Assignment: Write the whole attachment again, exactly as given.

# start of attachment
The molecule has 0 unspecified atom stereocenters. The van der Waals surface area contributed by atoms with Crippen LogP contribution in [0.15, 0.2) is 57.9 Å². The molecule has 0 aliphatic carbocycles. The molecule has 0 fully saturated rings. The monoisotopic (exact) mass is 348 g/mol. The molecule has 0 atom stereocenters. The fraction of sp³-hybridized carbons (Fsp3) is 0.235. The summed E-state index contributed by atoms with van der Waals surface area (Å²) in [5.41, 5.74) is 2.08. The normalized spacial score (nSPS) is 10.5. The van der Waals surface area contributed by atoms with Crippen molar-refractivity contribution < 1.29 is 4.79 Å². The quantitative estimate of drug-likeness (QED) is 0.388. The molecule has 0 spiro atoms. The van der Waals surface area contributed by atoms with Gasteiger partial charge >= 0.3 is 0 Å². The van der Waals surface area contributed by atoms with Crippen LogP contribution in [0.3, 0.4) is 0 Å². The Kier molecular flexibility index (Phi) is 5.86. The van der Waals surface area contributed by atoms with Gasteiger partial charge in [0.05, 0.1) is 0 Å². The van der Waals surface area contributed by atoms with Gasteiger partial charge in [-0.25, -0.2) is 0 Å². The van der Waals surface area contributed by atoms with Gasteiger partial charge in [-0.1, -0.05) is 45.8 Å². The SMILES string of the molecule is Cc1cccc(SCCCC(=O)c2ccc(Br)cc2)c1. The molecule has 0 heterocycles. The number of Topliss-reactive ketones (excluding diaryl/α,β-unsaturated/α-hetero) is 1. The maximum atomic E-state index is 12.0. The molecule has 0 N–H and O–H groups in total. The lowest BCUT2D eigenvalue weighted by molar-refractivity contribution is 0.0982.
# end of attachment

The molecule has 0 unspecified atom stereocenters. The van der Waals surface area contributed by atoms with Crippen LogP contribution in [0.15, 0.2) is 57.9 Å². The molecule has 0 aliphatic carbocycles. The molecule has 0 fully saturated rings. The monoisotopic (exact) mass is 348 g/mol. The molecule has 0 atom stereocenters. The fraction of sp³-hybridized carbons (Fsp3) is 0.235. The summed E-state index contributed by atoms with van der Waals surface area (Å²) in [5.41, 5.74) is 2.08. The normalized spacial score (nSPS) is 10.5. The van der Waals surface area contributed by atoms with Crippen molar-refractivity contribution < 1.29 is 4.79 Å². The quantitative estimate of drug-likeness (QED) is 0.388. The molecule has 0 spiro atoms. The van der Waals surface area contributed by atoms with Gasteiger partial charge >= 0.3 is 0 Å². The van der Waals surface area contributed by atoms with Crippen LogP contribution in [0.3, 0.4) is 0 Å². The Kier molecular flexibility index (Phi) is 5.86. The van der Waals surface area contributed by atoms with Gasteiger partial charge in [0.05, 0.1) is 0 Å². The van der Waals surface area contributed by atoms with Gasteiger partial charge in [-0.25, -0.2) is 0 Å². The van der Waals surface area contributed by atoms with Gasteiger partial charge in [-0.1, -0.05) is 45.8 Å². The SMILES string of the molecule is Cc1cccc(SCCCC(=O)c2ccc(Br)cc2)c1. The molecule has 0 heterocycles. The number of Topliss-reactive ketones (excluding diaryl/α,β-unsaturated/α-hetero) is 1. The maximum atomic E-state index is 12.0. The molecule has 0 N–H and O–H groups in total. The lowest BCUT2D eigenvalue weighted by molar-refractivity contribution is 0.0982.